Monday December 2, 08:03 AM
SynGenix Limited ( http://www.syngenix.com/ ), a leading company developing drugs and delivery systems for treatment of diseases of the nervous system, announced today the nomination of a drug development candidate, SGX 355, for long acting relief of neuropathic pain based upon its proprietary Controlled KineticsTM technology.
Neuropathic pain can be associated with a diverse variety of conditions including diabetic neuropathy, amputation, multiple sclerosis and back pain. It is poorly treated by existing medication and has been a major target of pharmaceutical research. SynGenix' Controlled KineticsTM technology has been developed with the derivative of a known medication which is expected to result in significantly improved treatment for neuropathic pain.
SynGenix' Controlled KineticsTM technology utilizes advanced drug design chemistry to improve the physical characteristics of drugs and provide drug release systemically. For example, drugs with poor solubility can be formulated for significantly improved bioavailability. In addition, a product based on SynGenix' Controlled KineticsTM technology has been shown to be effective over about a one week period following a single dose.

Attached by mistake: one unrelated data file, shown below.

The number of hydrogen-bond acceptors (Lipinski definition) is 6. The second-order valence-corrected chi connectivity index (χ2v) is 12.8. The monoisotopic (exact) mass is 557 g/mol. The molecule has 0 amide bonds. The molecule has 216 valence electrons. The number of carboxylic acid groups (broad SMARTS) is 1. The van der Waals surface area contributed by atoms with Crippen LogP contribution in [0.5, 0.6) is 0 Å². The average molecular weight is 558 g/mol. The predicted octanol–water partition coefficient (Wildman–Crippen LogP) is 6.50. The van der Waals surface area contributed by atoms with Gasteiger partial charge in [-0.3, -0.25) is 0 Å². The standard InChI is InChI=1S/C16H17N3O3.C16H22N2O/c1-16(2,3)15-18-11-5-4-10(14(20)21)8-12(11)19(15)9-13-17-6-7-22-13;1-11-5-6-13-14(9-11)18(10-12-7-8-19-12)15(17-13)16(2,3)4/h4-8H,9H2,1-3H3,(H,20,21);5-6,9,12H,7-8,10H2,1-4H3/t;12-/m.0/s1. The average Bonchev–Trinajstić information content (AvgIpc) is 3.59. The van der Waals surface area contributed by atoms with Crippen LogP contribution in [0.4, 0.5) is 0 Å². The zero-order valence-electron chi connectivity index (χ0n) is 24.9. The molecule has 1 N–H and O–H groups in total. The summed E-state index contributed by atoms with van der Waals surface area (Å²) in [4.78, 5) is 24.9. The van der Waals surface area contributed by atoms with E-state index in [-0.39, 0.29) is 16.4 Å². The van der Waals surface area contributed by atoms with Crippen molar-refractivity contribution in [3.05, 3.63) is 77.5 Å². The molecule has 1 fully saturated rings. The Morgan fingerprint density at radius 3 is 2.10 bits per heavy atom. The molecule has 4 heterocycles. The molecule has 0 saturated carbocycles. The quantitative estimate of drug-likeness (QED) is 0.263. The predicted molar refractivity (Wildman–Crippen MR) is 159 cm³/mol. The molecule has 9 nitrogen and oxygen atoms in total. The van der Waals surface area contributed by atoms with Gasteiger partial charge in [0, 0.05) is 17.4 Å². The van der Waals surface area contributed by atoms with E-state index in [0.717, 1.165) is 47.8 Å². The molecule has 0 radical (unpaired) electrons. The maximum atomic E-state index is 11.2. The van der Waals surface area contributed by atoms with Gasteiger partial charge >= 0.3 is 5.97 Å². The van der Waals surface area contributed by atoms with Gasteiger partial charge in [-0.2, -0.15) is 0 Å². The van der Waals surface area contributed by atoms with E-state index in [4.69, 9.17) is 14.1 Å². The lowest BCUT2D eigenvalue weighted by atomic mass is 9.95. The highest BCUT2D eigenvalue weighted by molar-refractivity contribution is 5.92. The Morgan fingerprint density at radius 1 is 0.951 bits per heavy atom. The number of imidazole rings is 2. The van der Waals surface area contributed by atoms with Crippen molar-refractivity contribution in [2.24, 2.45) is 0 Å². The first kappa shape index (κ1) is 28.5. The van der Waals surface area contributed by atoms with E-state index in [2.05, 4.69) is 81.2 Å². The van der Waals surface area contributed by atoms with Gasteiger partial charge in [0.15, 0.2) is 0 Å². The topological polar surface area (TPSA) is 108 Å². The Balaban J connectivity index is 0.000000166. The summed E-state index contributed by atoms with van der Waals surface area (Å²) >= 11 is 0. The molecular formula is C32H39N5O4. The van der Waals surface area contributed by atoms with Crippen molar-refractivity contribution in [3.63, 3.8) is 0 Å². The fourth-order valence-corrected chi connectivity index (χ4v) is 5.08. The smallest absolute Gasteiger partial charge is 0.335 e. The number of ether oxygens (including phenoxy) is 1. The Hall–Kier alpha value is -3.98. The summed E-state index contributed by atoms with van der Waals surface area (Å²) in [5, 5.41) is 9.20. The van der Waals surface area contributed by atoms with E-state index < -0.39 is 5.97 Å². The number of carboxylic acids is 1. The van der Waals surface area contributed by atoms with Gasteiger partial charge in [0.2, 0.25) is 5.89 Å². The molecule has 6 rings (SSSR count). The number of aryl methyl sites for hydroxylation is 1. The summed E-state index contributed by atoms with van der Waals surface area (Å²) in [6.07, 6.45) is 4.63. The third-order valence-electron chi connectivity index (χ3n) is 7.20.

SynGenix is building a portfolio of drugs to treat conditions of the nervous system based upon enhancement of existing medicines through targeting and modification of physical properties. The therapeutic benefit of known medicines can be significantly enhanced through increased bioavailability and/or concentration at the site of action. This allows for a safer and more predicable pathway to addressing unmet medical needs compared to development of an entirely new chemical entity.
"SynGenix' delivery systems are providing platforms for a new generation
of drugs for treatment of pain and neurological disease", said Tom Saylor,
CEO of SynGenix. "SGX 355 for neuropathic pain is the first of a range
of products built around Controlled KineticsTM technology which can offer
greatly improved therapeutic benefits from existing drugs. "
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